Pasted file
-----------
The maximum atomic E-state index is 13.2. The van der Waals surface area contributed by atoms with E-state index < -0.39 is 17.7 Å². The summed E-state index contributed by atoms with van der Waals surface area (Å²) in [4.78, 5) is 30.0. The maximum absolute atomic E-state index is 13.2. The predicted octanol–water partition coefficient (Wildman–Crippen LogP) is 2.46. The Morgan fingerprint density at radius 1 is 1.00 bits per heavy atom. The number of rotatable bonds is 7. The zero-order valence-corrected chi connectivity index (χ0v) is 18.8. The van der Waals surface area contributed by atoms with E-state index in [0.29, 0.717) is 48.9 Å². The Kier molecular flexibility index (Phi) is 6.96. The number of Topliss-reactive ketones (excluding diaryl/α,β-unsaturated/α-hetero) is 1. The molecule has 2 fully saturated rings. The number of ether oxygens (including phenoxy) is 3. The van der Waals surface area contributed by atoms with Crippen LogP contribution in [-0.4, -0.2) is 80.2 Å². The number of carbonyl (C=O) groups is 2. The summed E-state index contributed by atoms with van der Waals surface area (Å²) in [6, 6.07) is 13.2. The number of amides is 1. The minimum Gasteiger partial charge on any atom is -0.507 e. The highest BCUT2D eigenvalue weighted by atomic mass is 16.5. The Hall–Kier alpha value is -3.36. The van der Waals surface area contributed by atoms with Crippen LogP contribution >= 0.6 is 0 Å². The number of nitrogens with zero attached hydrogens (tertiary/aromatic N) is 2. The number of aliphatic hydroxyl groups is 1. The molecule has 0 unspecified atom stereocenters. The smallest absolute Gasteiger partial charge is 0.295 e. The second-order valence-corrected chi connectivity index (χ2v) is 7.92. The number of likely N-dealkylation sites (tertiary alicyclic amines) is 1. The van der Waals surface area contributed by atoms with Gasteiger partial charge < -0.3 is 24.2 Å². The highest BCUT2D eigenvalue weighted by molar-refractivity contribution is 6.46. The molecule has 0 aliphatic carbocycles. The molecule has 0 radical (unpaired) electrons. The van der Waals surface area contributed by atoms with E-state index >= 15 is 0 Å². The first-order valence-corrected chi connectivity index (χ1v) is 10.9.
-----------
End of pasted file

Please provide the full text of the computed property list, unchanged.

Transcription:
The maximum atomic E-state index is 13.2. The van der Waals surface area contributed by atoms with E-state index < -0.39 is 17.7 Å². The summed E-state index contributed by atoms with van der Waals surface area (Å²) in [4.78, 5) is 30.0. The maximum absolute atomic E-state index is 13.2. The predicted octanol–water partition coefficient (Wildman–Crippen LogP) is 2.46. The Morgan fingerprint density at radius 1 is 1.00 bits per heavy atom. The number of rotatable bonds is 7. The zero-order valence-corrected chi connectivity index (χ0v) is 18.8. The van der Waals surface area contributed by atoms with E-state index in [0.29, 0.717) is 48.9 Å². The Kier molecular flexibility index (Phi) is 6.96. The number of Topliss-reactive ketones (excluding diaryl/α,β-unsaturated/α-hetero) is 1. The molecule has 2 fully saturated rings. The number of ether oxygens (including phenoxy) is 3. The van der Waals surface area contributed by atoms with Crippen LogP contribution in [-0.4, -0.2) is 80.2 Å². The number of carbonyl (C=O) groups is 2. The summed E-state index contributed by atoms with van der Waals surface area (Å²) in [6, 6.07) is 13.2. The number of amides is 1. The minimum Gasteiger partial charge on any atom is -0.507 e. The highest BCUT2D eigenvalue weighted by atomic mass is 16.5. The Hall–Kier alpha value is -3.36. The van der Waals surface area contributed by atoms with Crippen LogP contribution >= 0.6 is 0 Å². The number of nitrogens with zero attached hydrogens (tertiary/aromatic N) is 2. The number of aliphatic hydroxyl groups is 1. The molecule has 0 unspecified atom stereocenters. The smallest absolute Gasteiger partial charge is 0.295 e. The second-order valence-corrected chi connectivity index (χ2v) is 7.92. The number of likely N-dealkylation sites (tertiary alicyclic amines) is 1. The van der Waals surface area contributed by atoms with Gasteiger partial charge < -0.3 is 24.2 Å². The highest BCUT2D eigenvalue weighted by molar-refractivity contribution is 6.46. The molecule has 0 aliphatic carbocycles. The molecule has 0 radical (unpaired) electrons. The van der Waals surface area contributed by atoms with E-state index >= 15 is 0 Å². The first-order valence-corrected chi connectivity index (χ1v) is 10.9.